Taiga Biome:boreal forests

          Taiga Biome:boreal forests
                  Taiga is the world's largest land biome, and makes up 29% of the world's forest cover. the largest areas are located in Russia and Canada. The taiga is the terrestrial biome with the lowest annual average temperatures after the tundra and permanent ice caps. Extreme winter minimums in the northern taiga are typically lower than those of the tundra. The lowest reliably recorded temperatures in the Northern Hemisphere were recorded in the taiga of northeastern Russia. 
                   The growing season, when the vegetation in the taiga comes alive, is usually slightly longer than the climatic definition of summer as the plants of the boreal biome have a lower threshold to trigger growth. In Canada, Scandinavia and Finland, the growing season is often estimated by using the period of the year when the 24-hr average temperature is 5 °C or more. For the Taiga Plains in Canada, growing season varies from 80 to 150 days, and in the Taiga Shield from 100 to 140 days. Some sources claim 130 days growing season as typical for the taiga.Other sources mention that 50–100 frost-free days are characteristic. Data for locations in southwest Yukon gives 80–120 frost-free days. The closed canopy boreal forest in Kenozyorsky National Park near Plesetsk, Arkhangelsk Province, Russia, on average has 108 frost-free days.The longest growing season is found in the smaller areas with oceanic influences; in coastal areas of Scandinavia and Finland, the growing season of the closed boreal forest can be 145–180 days.
                Animals found in taiga include woodpeckers, hawks, moose, bear, weasel, lynx, fox, wolf, deer, hares, chipmunks, shrews, and bats. Mammals living in the boreal forests have all adapted in various ways to survive the long cold winters. Generally they have heavy fur coats and many hibernate through the winter.
    Growthform Adaptations: The main reasons firs, sprucs and pines are the dominant trees in the boreal forest, and thus define the biome is because they are adapted to the extreme conditions brough about by the cold, including the winter-induced drought and the short growing season. The following are some of the main adaptations we found that trees in this zone have:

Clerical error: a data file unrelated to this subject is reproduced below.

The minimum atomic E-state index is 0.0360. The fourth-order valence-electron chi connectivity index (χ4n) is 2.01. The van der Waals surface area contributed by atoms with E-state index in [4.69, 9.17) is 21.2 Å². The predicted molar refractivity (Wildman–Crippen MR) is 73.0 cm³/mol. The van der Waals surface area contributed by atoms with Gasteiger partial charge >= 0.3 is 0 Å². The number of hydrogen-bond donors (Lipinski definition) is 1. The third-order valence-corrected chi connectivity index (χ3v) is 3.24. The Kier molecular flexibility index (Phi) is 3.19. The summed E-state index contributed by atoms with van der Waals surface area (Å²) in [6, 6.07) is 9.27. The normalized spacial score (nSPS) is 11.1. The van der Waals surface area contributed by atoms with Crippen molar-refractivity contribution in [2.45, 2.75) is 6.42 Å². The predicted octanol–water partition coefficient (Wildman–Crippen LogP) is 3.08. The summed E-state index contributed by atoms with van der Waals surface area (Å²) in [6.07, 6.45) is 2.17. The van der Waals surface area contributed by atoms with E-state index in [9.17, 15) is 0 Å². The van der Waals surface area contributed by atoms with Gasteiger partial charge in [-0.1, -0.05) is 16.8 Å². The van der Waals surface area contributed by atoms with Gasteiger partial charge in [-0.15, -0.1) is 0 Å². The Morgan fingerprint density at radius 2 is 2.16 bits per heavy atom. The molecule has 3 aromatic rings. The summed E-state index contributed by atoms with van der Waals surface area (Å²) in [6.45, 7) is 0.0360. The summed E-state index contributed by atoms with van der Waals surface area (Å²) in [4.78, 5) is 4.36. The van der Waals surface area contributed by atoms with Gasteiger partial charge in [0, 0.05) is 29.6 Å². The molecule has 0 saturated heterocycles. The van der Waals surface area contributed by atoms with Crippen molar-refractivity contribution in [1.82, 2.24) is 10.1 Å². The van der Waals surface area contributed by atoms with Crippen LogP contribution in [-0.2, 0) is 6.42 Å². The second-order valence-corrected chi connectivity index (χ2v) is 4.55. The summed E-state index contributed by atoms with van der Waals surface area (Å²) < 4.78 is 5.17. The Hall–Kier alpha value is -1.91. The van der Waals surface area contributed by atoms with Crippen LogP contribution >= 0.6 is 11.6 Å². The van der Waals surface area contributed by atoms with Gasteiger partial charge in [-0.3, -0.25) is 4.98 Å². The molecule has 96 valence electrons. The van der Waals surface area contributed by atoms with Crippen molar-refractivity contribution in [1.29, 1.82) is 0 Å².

• Conical shape - promotes shedding of snow and prevents loss of branches.
    • Needleleafs - narrow leaves reduce surface area through which water can be lost (transpired), especially in the winter when the frozen ground prevents plants from replenishing their water supply. The needles of boreal conifers also have thick waxy coatings--a waterproof cuticle--in which stomata are sunken and protected from drying winds.
    • Evergreen habit - retention of foliage allows plants to photosynthesize as soon as temperatures permit in spring, rather than having to waste time in the short growing season merely growing leaves. [Note: Deciduous larch are dominant in areas underlain by nearly continuous permafrost and having a climate even too dry and cold for the waxy needles of spruce and fir.]
    • Dark color - the dark green of spruce and fir needles helps the foliage absorb maximum heat from the sun and begin photosynthesis as early as possible.

    Thursday, June 7, 2012

    Coniferous forest biome

    Coniferous forest biome
                    Coniferous forest ecosystems are found in regions of the Earth that experience somewhat long and cold winters, with summer being much shorter. Thus, it is no surprise that these biomes are more common the closer one travels towards the Earth’s poles. Additionally, this biome is found high atop mountains where temperatures tend to be lower and winter tends to last longer.
    The Coniferous Forest is a forest of Conifers. A Conifer is a tree that produces its seeds in cones.  The Pine tree is the most common example.  Conifer leaves conserve water with the thick, waxy layer that covers their leaves, also known as needles.  The vegitation in the Coniferous forest is small in size, but large enough to feed the vast herbivore population.  Most of these animals survive the brutal winters by migrating or hibernating. 
    Average Annual Rainfall- 14-29.5 in.
    Average Temperatures in the Summer- 57.2°F
    Average Temperatures in the Winter- 14°F
    Temperate coniferous forest         

    Temperate coniferous forest is a terrestrial biome found in temperate regions of the world with warm summers and cool winters and adequate rainfall to sustain a forest. In most temperate coniferous forests, evergreen conifers predominate, while some are a mix of conifers and broad leaf evergreen trees and/or broad leaf deciduous trees. . Coniferous forests can be found in the United States, Canada, Europe, and Asia. Many species of trees inhabit these forests including cedar, cypress, douglas-fir,pine, podocarpus, spruce, redwood and yew. The understory also contains a wide variety of herbaceous and shrub species.